Living today

School kids in Asmat

At the time of colonization, government officials and traders arrived in search of Bird-of-Paradise feathers.  Scientists, such as the anthropologist, Paul Wirtz, or members of the Archbold Expedition and during the First and Second World Wars were Japanese, Australian and Dutch soldiers, largely in the Asmat unknown.

In 1953, Gerard A. Zegwaard Founded in the first permanent mission station in Agats, followed a year later by the first Dutch government post. Zegwaard’s publication in American Anthropologist 61, 1959, "Headhunting practices of Netherlands New Guinea", opened the door to a deeper understanding of the Asmat people and their culture. In the year of 1959, the American Crusaders Mission (Croiser Mission, OSC), took over the "proselytizing" of the Asmat.

The non-violent imperative of Christianity baptism was on the agenda and also to be an assistance to the Asmat and be an extraordinary role model of tolerance for strangers. Bishop Alphonse A. Sowada, has not only studied theology but also anthropology, made outsiders completely rethink their opinions and preconceptions of the Asmat.

Due to the disappearance of Michael Rockefeller in November 1961, after his accident with the catamaran in the estuary of the rivers Siretsj and Betsj , the Asmat were assumed to have  headhunted Rockefeller and that he had fallen victim to their cultural activities. Therefore, the Asmat were no longer allowed to celebrated traditional festivals, which meant the prohibition of carvings along with the burning of any men houses that were built.

Bishop Sowada protested this injustice. He believed that with this ban on the Asmat vulture, the Asmat people had been uprooted and their identity would be lost forever. To be have a healthy perception of one’s self, a man must know where he comes from. The revival of the cultural activities was motivated by Bishop Sowada and by the construction of a museum for the Asmat people which includes an annual art competition.

In this way, we thank the afore mentioned people along with the following:
Adrian Gerbrands, VFPM van Amelsvoort, Frank Trenkenschuh, especially Jac. Hoogerbrugge with his project of the United Nations (FUNDWI), but also the anthropologists and museum directors Dirk Smidt (Leiden) and Klaus Helfrich (Berlin-Dahlem).  Also, on behalf of the great commitment to the Asmat by FREEPORT, Indonesia and  the American couple, Paul and Mary Ann Murphy we are also grateful.

Vorschule in Sawa

Not until recently has tourism (small groups of 8-12, sometimes 20 people a year) has affected the area. However, distributors supported by diverse government projects and corporate activities such as timber, oil, fish and Gaharu (a tree resin for incense), have left their mark, and brought many new people to Asmat. Around 1900 the Bird of Paradise skin and feathers, used for hat decoration, constituted the most popular trade good. In the years from 1970 to 1980 it was crocodile skins for handbags. Crocodile hunters venture through the various streams of the upper river beds for a night and can set 500 hooks for the animals.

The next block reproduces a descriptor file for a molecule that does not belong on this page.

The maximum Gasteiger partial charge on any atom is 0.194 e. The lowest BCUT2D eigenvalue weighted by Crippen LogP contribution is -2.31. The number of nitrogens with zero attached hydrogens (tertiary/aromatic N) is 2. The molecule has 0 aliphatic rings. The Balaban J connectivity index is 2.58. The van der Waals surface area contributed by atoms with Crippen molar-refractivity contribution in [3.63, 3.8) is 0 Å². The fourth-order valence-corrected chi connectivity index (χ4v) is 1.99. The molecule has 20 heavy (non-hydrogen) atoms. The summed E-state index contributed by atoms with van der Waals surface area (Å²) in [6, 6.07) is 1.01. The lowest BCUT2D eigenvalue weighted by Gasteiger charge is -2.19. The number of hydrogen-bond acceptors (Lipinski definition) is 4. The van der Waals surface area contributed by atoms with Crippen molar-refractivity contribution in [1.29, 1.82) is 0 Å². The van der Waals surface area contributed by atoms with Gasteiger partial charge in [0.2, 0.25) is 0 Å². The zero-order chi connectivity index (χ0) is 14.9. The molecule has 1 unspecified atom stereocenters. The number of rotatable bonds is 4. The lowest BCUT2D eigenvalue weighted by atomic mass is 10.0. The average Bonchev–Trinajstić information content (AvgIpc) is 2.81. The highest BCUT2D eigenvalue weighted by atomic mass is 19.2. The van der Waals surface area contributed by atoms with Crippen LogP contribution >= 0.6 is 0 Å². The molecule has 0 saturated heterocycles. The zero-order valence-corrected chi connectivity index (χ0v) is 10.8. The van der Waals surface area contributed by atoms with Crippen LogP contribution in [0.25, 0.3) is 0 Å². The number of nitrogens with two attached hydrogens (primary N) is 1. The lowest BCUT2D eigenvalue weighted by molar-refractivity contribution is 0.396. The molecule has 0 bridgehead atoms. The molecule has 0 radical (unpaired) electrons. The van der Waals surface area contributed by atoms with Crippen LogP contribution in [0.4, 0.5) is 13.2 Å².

However, the real change was brought through the schools. Missionaries built the first schools only to be taken over by the Indonesian government and expanded in every village. The mental horizon of the Asmat people, who had to remain bound by the constant wars between the village groups confined to their immediate living area, opened. The Asmat were able to move qbout quickly and safely with their dugout canoes from village to village. In Agats they marveled at the museum for the first time the ritual objects of the formerly warring villages and cultural groups.

They saw, heard and experienced civilization, outboard motor boats, power saws and large ships, loaded with logs of wood over the sea nut on the way back they returned with cargo such as gasoline, rice and other commodities such as pots, clothes, meat and fish. Living amongst the missionaries and government officials until the mid-80s, the men now marry Asmat women outside of the villages form all areas of the island of Indonesia. Asmat Women thereby acquiring rights to land in the middle of villages.

Electric generators supply power sporadically to televisions and music speakers. As a prestigious object for the property owner, they open a new atmosphere in the life of the Asmat. But the Asmat people themselves, who were in the cities of Merauke, Timika, Wamena or Jayapura for school, attended university or have lived or worked abroad not only bring a worldly perspective back with them, but also the need and desire of imitation into their villages. It is not so much that the habitat has changed, but rather the living conditions.In the larger villages there are small shops and market places where an Asmat can buy things (assuming they have money) than he actually needed. In Agats, the government seat of the independent Kabupaten Asmat and the so-called "capital" of Asmat, there are no roads. To move around on the muddy ground there are wood planks laid out like sidewalks, and houses built on stilts. Because the change of the tides is 4-5 meters, the houses and sidewalks that connect them to eachother are correspondingly high, insofar no one has fell down, even without the protection of railings. One exception to the plank technique is the main road, that has started last year, it is made of steel and concrete to ensure a longer life.